Transportation headlines, Friday, June 1

More bike lanes coming to a downtown L.A. street near you this summer. Photo by flickr user ubrayj02.

Here is a look at some of the transportation headlines gathered by us and the Metro Library. The full list of headlines is posted on the Library’s Headlines blog, which you can also access via email subscription or RSS feed.

The Bikeification of L.A.’s Civic Center Hits This June (Curbed L.A.)

Downtown L.A. got the first of many bike lanes, when the Spring Street green lane debuted earlier this year. The next batch of 2.6 miles of lanes is on its way this month. Expect to see lanes on Main Street between Ninth and Cesar Chavez, an east-west link on First Street connecting Grand to San Pedro Street, as well as lanes traveling up Los Angeles Street right to Union Station’s front door. H/T also to the BIKAS blog.

Second suit against Westside Subway Extension (Beverly Hills Patch)

The city of Beverly Hills on Thursday filed a lawsuit against Metro, alleging the project’s environmental study was inadequate. The Beverly Hills Unified School District filed a similar lawsuit on Wednesday.

Downtown L.A. park to open this summer (L.A. Times)

When you’re pedaling around downtown this summer, be sure to check out the newly revamped Civic Center park, which spreads over three city blocks between the Dorothy Chandler Pavilion and City Hall. Or, if biking isn’t your thing, you can take the Metro Red or Purple Lines to the Civic Center Station; it’ll drop you off right smack in the middle of the park.

Bill Rosendahl: Mobility is Westside L.A.’s priority one! (The Planning Report)

This interview with Westside City Councilman Bill Rosendahl touches on a number of interesting subjects including: why traffic is particularly bad on the Westside (in part, lots of jobs) and what Measure R can do to give people additional travel options to the Westside’s jobs, health care, education and entertainment options — not to mention LAX.

Making rural transit work (D.C. Streetsblog)

This is about a week old, but I missed it the first time around and it deserves a look. Writer Angie Schmitt delves into a report from transit advocacy group Reconnecting America on the lessons we can learn from rural communities that are successfully providing public transit — and thus, a basic level of access for those in rural communities who cannot or chose not to drive. After reviewing the success stories, Schmitt distills it to this: “What all the success stories have in common is coordination — between metropolitan planning organizations, area agencies serving the elderly, healthcare providers and other stakeholders. The other thing they share is an understanding of local travel patterns.”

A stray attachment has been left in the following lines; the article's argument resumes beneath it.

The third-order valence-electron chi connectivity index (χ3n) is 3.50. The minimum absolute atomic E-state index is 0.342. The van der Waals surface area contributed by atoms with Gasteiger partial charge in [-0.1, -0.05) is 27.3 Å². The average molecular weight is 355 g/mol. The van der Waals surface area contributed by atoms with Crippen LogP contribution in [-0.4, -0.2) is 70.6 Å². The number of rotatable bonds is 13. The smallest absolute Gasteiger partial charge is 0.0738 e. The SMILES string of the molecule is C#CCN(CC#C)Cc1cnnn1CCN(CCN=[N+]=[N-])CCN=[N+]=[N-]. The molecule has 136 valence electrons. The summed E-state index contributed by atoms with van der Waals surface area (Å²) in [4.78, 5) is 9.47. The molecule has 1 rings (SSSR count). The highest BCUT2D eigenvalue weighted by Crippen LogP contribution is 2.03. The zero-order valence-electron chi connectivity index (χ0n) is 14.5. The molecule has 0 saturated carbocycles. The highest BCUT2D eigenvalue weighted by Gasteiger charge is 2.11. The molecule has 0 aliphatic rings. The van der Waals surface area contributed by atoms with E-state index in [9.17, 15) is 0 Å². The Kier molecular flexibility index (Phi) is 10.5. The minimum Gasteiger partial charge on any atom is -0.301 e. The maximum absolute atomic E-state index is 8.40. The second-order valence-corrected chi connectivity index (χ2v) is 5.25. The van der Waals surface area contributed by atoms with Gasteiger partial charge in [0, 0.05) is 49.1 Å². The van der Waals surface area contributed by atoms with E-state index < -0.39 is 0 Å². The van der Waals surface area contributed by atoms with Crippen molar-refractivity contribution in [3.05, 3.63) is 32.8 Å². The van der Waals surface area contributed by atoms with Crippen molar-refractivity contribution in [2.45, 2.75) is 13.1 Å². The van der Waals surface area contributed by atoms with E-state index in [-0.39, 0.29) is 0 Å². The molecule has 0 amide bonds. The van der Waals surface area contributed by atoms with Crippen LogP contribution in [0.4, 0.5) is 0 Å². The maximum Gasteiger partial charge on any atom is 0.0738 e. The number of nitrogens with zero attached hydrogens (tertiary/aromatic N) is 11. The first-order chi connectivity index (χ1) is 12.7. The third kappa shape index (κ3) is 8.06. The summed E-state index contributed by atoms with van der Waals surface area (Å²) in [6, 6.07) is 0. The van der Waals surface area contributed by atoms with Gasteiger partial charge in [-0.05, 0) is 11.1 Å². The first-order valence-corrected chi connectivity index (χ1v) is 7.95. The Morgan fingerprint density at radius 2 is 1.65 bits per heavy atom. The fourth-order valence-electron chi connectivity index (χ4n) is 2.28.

What's happening at other transit agencies?

Bus stop of the future, according to urban designer Marc Aurel.

This weekly post features news from other transit agencies and planners from around the world. Did we miss a good story? Let us know in the comments.

The bus stop of the future concept in Paris

Some bus stops are nothing more than a sign planted in the ground. But that doesn’t mean it has to be that way — or always will be that way. Transit planner and writer Jarrett Walker highlights a rendering of what a full-feature bus stop could look like situated on a Parisian boulevard. Designed by Marc Aurel, the station turns over 800 square feet of sidewalk into a “a multi-purpose public space [where] you can buy a bus ticket, get information about the neighborhood, have a coffee, borrow a book, play music, recharge a phone, buy a meal to take away, rent an electric bike, stay warm while eating a sandwich, or set up a bag on a shelf to do your makeup.” Click through additional renderings.

San Francisco land-use plan calls for new growth near transit

The Bay Area’s Metropolitan Transportation Commission and the Association of Bay Area Governments have approved a road map for how to accommodate the region’s population growth in the coming years, reports the San Francisco Chronicle. The key to finding homes for the expected 2.1 million additional residents — all without adding too much traffic and pollution — will be focusing new housing around public transportation. And this will keep the Bay Area in compliance with state law requiring regions to reduce the amount of greenhouse gas emissions from the transportation sector.

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Transportation headlines, Thursday, May 31

Here is a look at some of the transportation headlines gathered by us and the Metro Library. The full list of headlines is posted on the Library’s Headlines blog, which you can also access via email subscription or RSS feed.

Beverly Hills Unified School District files state lawsuit against Metro (P.R. Newswire)

As I posted earlier, it’s Metro’s policy to decline comment on litigation filed against the agency. The above news release is from the School District.

Metrolink raises fares by average of seven percent (Inland Valley Daily Bulletin)

The increase is the largest in the agency’s history and the 11th in the past 14 years, according to agency records. The fare increase, triggered largely by soaring fuel costs, will help cover about a third of a $13-million budget deficit, with the rest of the money coming from the five counties that fund Metrolink (which includes Metro on behalf of L.A. County). One transit advocate backed the increases, as long as there were no service cuts.

Wi-Fi and Amtrak: missed connections (New York Times)

The heavily-promoted wi-fi service in the Northeast Corridor has led to a lot of jokes and angry passengers who say it’s slow and frequently non-existent. Amtrak officials say they’ve heard the complaints and are updating equipment in order to improve service by year’s end.

Expo Line landscaping lunacy (Huffington Post)

Columnist Lisa Novick opines that only California native plants should be used along phase 2 of the Expo Line in order to save water and fit in better with the local environment (or, what’s left of it).